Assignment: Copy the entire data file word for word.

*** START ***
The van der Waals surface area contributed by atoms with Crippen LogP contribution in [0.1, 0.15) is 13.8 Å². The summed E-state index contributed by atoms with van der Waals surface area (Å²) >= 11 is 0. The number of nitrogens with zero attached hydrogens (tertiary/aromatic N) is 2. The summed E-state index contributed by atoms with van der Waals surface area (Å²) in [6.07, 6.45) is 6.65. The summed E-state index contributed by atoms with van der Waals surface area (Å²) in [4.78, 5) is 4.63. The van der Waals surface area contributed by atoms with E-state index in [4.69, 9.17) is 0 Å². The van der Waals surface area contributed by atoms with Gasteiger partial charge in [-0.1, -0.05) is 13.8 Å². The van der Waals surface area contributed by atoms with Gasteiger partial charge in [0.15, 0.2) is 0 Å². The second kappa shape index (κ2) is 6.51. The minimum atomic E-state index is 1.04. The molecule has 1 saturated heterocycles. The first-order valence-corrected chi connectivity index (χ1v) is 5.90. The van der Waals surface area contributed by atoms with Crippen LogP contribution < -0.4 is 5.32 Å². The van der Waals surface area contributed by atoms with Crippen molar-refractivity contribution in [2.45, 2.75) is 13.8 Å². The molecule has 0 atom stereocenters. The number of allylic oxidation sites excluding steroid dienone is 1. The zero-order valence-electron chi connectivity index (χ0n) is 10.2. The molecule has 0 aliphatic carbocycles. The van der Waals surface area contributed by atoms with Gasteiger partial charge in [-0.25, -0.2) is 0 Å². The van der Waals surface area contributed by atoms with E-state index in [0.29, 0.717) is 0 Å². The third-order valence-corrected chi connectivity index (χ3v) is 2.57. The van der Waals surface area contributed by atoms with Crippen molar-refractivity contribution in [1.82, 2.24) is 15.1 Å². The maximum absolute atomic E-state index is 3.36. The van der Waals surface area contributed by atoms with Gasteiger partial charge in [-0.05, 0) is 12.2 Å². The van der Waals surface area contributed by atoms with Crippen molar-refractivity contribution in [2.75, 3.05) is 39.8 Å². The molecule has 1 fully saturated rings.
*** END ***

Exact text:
The van der Waals surface area contributed by atoms with Crippen LogP contribution in [0.1, 0.15) is 13.8 Å². The summed E-state index contributed by atoms with van der Waals surface area (Å²) >= 11 is 0. The number of nitrogens with zero attached hydrogens (tertiary/aromatic N) is 2. The summed E-state index contributed by atoms with van der Waals surface area (Å²) in [6.07, 6.45) is 6.65. The summed E-state index contributed by atoms with van der Waals surface area (Å²) in [4.78, 5) is 4.63. The van der Waals surface area contributed by atoms with E-state index in [4.69, 9.17) is 0 Å². The van der Waals surface area contributed by atoms with Gasteiger partial charge in [-0.1, -0.05) is 13.8 Å². The van der Waals surface area contributed by atoms with Gasteiger partial charge in [0.15, 0.2) is 0 Å². The second kappa shape index (κ2) is 6.51. The minimum atomic E-state index is 1.04. The molecule has 1 saturated heterocycles. The first-order valence-corrected chi connectivity index (χ1v) is 5.90. The van der Waals surface area contributed by atoms with Crippen LogP contribution < -0.4 is 5.32 Å². The van der Waals surface area contributed by atoms with Crippen molar-refractivity contribution in [2.45, 2.75) is 13.8 Å². The molecule has 0 atom stereocenters. The number of allylic oxidation sites excluding steroid dienone is 1. The zero-order valence-electron chi connectivity index (χ0n) is 10.2. The molecule has 0 aliphatic carbocycles. The van der Waals surface area contributed by atoms with Gasteiger partial charge in [-0.25, -0.2) is 0 Å². The van der Waals surface area contributed by atoms with E-state index in [0.29, 0.717) is 0 Å². The third-order valence-corrected chi connectivity index (χ3v) is 2.57. The van der Waals surface area contributed by atoms with Crippen molar-refractivity contribution in [1.82, 2.24) is 15.1 Å². The maximum absolute atomic E-state index is 3.36. The van der Waals surface area contributed by atoms with Gasteiger partial charge in [-0.05, 0) is 12.2 Å². The van der Waals surface area contributed by atoms with Crippen molar-refractivity contribution in [2.75, 3.05) is 39.8 Å². The molecule has 1 fully saturated rings.